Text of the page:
(iv) Let βˆ be any vector in the range of M satisfying Mβˆ = v. Prove that

kβ

(N) − βˆk

2

2 ≤ e

−2ηλminN kβˆk

2

2

,

where λmin is the smallest non-zero eigenvalue of M.

Hint: You may use the fact that 1 + x ≤ e

x

for any x ∈ R.

This implies that as the number of iterations N increases, the difference between our

estimate β

(N)

and βˆ decreases exponentially!

5 [A comparative study of classification performance of handwritten digits] Download the

datafile hw1data.mat from the class website. This datafile contains 10,000 images (each of

size 28×28 pixels = 784 dimensions) of handwritten digits along with the associated labels.

Each handwritten digit belongs to one of the 10 possible categories {0, 1, . . . , 9}. There are

two variables in this datafile: (i) Variable X is a 10,000×784 data matrix, where each row is

a sample image of a handwritten digit. (ii) Variable Y is the 10,000×1 label vector where the

i

th entry indicates the label of the i

th sample image in X.

Special note for those who are not using Matlab: Python users can use scipy to read in

the mat file, R users can use R.matlab package to read in the mat file, Julia users can use

MAT.jl package.

To visualize this data (in Matlab): say you want to see the actual handwritten character image

of the 77th datasample. You may run the following code (after the data has been loaded):

figure;

imagesc(1-reshape(X(77,:),[28 28])’);

colormap gray;

To see the associated label value:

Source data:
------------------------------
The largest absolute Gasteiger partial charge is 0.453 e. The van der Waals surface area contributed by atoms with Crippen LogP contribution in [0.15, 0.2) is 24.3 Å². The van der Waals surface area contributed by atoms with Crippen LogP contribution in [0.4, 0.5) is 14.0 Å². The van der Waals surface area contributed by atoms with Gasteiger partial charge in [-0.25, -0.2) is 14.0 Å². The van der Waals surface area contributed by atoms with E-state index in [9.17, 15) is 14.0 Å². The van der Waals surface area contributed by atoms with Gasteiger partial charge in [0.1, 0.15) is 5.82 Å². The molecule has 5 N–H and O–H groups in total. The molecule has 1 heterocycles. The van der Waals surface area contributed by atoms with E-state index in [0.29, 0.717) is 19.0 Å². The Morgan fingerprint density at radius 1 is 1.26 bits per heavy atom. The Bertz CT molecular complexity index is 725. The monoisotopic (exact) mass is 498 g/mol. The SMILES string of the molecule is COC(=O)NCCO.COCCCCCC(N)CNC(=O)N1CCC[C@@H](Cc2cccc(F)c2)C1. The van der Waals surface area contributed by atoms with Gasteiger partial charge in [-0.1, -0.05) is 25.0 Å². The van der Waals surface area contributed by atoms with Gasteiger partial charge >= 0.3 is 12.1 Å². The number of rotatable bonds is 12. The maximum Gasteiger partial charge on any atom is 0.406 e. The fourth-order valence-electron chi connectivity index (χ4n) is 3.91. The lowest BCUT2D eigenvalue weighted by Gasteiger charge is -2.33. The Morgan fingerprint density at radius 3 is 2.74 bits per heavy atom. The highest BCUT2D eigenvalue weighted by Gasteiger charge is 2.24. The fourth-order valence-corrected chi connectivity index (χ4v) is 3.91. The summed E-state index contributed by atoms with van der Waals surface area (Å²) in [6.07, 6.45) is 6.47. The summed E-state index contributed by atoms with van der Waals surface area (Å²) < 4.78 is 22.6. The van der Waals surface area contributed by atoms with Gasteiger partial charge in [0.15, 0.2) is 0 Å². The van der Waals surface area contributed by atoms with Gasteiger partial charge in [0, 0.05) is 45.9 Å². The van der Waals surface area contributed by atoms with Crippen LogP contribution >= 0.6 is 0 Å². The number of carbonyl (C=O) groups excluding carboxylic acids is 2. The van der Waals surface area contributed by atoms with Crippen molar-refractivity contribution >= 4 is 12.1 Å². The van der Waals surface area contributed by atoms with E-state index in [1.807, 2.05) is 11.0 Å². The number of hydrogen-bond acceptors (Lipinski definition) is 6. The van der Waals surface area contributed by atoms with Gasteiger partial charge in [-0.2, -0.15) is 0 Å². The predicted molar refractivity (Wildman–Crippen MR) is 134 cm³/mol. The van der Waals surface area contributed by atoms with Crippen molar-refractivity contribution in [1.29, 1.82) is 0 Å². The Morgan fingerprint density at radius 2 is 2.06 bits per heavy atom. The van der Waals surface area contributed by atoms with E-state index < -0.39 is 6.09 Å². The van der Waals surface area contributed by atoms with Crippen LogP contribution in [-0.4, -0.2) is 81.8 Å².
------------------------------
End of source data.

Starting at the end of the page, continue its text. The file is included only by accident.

Y(77)

(i) Create a probabilistic classifier (as discussed in class) to solve the handwritten digit

classification problem. The class conditional densities of your probabilistic classifier

should be modeled by a Multivariate Gaussian distribution. It may help to recall that the

MLE for the parameters of a Multivariate Gaussian are:

~µML :=

1

n

Xn

i=1

~xi

ΣML :=

1

n

Xn

i=1

(~xi − ~µML)(~xi − ~µML)

T

You must submit your code via Courseworks to receive full credit.

(ii) Create a k-Nearest Neighbor classifier (with Euclidean distance as the metric) to solve

the handwritten digit classification problem.

You must submit your code via Courseworks to receive full credit.

(iii) Which classifier (the one developed in Part (i) or the one developed in Part (ii)) is better?

You must justify your answer with appropriate performance graphs demonstrating the

superiority of one classifier over the other. Example things to consider: you should

evaluate how the classifier behaves on a holdout ‘test’ sample for various splits of the

data; how does the training sample size affects the classification performance.

(iv) As discussed in class, there are several metrics one can use in a Nearest Neighbor classification. Do a similar analysis to justify which of the three metrics: L1, L2 or L∞ is

better for handwritten digit classification problem.

3

6 [Understanding model complexity and overfitting] Here we will empirically study the

tradeoff between model complexity and generalizability.

(i) Build a decision tree classifier for the digit dataset that we already introduced in Question

5. In building your decision tree, you may use any reasonable uncertainty measure to

determine the feature and threshold to split at in each cell. Make sure the depth of the

tree is adjustable with hyperparameter K.

You must submit your code via Courseworks to receive full credit.

(ii) Ensure that there is a random split between training and test data. Plot the training error

and test error as a function of K.

(iii) Do the trends change for different random splits of training and test data?

(iv) How do you explain the difference in the behavior of training and testing error as a

function of K?

(v) Based on your analysis, what is a good setting of K if you were deploy your decision

tree classifier to classify handwritten digits?